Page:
LLB Law with International Study

Year of entry: 2024

Course unit details:
Contemporary Issues in European Union Law

Course unit fact file
Unit code LAWS31121
Credit rating 20
Unit level Level 3
Teaching period(s) Semester 1
Available as a free choice unit? No

Overview

The course will build on the knowledge acquired in the compulsory module of EU Law and will focus on selected contemporary issues in European Union law and Brexit, with the emphasis placed on the following fields of EU Constitutional and EU Substantive Law:

  1. Brexit and the UK/EU post-Brexit Trade and Co-operation Relationship;
  2. Constitutional Identity and EU Law;
  3. Fundamental rights and general principles of EU law;
  4. Digital Rights and EU Law;
  5. Free movement of services in the gaming/gambling sector and public order or morality;
  6. Free movement of audiovisual media services;
  7. Free movement of services and posting of workers;
  8. Free movement of healthcare services and free movement of pharmaceuticals;
  9. Free movement of capital, and the Economic and Monetary Union;

As European integration is an ongoing process, the contents of the module may vary according to the latest developments in EU law and post-Brexit developments, and the interests of students and staff.

 

Pre/co-requisites

Requisites

UG level 1 and 2 modules in Law

Aims

  The course aims to provide UG students with the opportunity to look more closely at selected contemporary issues in European Union law, including a wide range of questions of both EU constitutional and EU substantive law, which have an impact on domestic law and Brexit. The emphasis will be placed on the following fields of EU law:

  1. Brexit and the UK/EU post-Brexit Trade and Co-operation Relationship;
  2. Constitutional Identity and EU Law;
  3. Fundamental rights and general principles of EU law;
  4. Digital Rights and EU Law;
  5. Free movement of services in the gaming/gambling sector and public order or morality;
  6. Free movement of audiovisual media services;
  7. Free movement of services and posting of workers;
  8. Free movement of healthcare services and free movement of pharmaceuticals;
  9. Free movement of capital, and the Economic and Monetary Union.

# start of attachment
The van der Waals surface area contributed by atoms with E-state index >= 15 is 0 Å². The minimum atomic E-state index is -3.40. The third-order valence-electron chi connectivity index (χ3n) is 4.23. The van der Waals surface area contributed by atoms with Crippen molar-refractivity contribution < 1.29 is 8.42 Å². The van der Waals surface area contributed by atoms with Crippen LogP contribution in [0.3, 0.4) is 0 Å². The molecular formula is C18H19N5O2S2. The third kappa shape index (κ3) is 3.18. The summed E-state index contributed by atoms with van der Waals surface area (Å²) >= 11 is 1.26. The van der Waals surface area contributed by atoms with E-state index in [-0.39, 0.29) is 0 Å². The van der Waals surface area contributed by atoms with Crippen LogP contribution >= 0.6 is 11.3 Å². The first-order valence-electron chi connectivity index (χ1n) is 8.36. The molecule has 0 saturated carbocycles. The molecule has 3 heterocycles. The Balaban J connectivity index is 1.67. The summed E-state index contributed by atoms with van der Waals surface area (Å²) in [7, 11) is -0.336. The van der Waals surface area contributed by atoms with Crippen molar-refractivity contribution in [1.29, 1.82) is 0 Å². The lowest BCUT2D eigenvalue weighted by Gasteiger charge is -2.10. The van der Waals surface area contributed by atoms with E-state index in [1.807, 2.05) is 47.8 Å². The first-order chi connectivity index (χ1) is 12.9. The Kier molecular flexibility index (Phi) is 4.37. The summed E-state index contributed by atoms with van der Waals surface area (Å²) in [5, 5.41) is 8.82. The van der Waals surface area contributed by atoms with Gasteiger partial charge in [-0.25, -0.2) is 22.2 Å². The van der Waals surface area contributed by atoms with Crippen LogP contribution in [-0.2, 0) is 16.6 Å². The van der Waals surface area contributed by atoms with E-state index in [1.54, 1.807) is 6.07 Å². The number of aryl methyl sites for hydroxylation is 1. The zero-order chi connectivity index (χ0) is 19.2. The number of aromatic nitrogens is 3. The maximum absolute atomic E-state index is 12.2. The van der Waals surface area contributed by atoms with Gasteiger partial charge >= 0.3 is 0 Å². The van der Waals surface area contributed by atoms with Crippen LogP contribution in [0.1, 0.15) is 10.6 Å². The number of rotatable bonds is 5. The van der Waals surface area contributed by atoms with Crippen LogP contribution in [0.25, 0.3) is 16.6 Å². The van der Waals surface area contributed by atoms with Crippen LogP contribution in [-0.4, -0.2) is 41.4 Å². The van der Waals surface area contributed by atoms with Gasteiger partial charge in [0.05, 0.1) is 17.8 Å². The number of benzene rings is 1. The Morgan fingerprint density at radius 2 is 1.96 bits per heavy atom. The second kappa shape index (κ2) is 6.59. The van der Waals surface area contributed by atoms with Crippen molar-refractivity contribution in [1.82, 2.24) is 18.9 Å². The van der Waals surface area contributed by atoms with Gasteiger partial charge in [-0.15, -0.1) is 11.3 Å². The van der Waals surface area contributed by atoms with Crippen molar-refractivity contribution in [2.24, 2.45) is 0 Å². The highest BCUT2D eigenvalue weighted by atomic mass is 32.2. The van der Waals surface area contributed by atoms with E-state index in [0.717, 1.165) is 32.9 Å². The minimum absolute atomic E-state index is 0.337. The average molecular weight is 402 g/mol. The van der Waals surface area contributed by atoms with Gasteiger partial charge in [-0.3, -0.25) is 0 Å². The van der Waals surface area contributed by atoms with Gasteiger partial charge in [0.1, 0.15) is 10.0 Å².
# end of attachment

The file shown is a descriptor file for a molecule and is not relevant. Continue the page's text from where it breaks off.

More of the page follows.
The course aims to build on the knowledge acquired in the compulsory course of EU law, provide insights into topical issues of EU law, and fill in a significant gap in the School's current UG curriculum. This fits in very well with the strategic aim of the Law School to maintain and improve its current standing, innovation and excellence in teaching and research among the leading global Law Schools.

 

 

Learning outcomes

 

On completion of this module, students will have acquired in-depth knowledge and understanding of selected questions of EU law and Brexit, such as:

  1. Brexit and the UK/EU post-Brexit Trade and Co-operation Relationship;
  2. Constitutional Identity and EU Law;
  3. Fundamental rights and general principles of EU law;
  4. Digital Rights and EU Law;
  5. Free movement of services in the gaming/gambling sector and public order or morality;
  6. Free movement of audiovisual media services;
  7. Free movement of services and posting of workers;
  8. Free movement of healthcare services and free movement of pharmaceuticals;
  9. Free movement of capital, and the Economic and Monetary Union;
  10. Questions of current legal, social and practical significance emerging from European integration, its impact on the domestic legal system and Brexit;
  11. How to find and use primary and secondary sources of EU law in both electronic and paper format;
  12. How to identify, in the context of essay or problem-based questions, the relevant area(s) of EU, domestic or international law, and critically assess and/or apply the relevant law with precision and accuracy.

Teaching and learning methods

 

3 Weekly one-hour Lectures; 5 Fortnightly one-hour Tutorials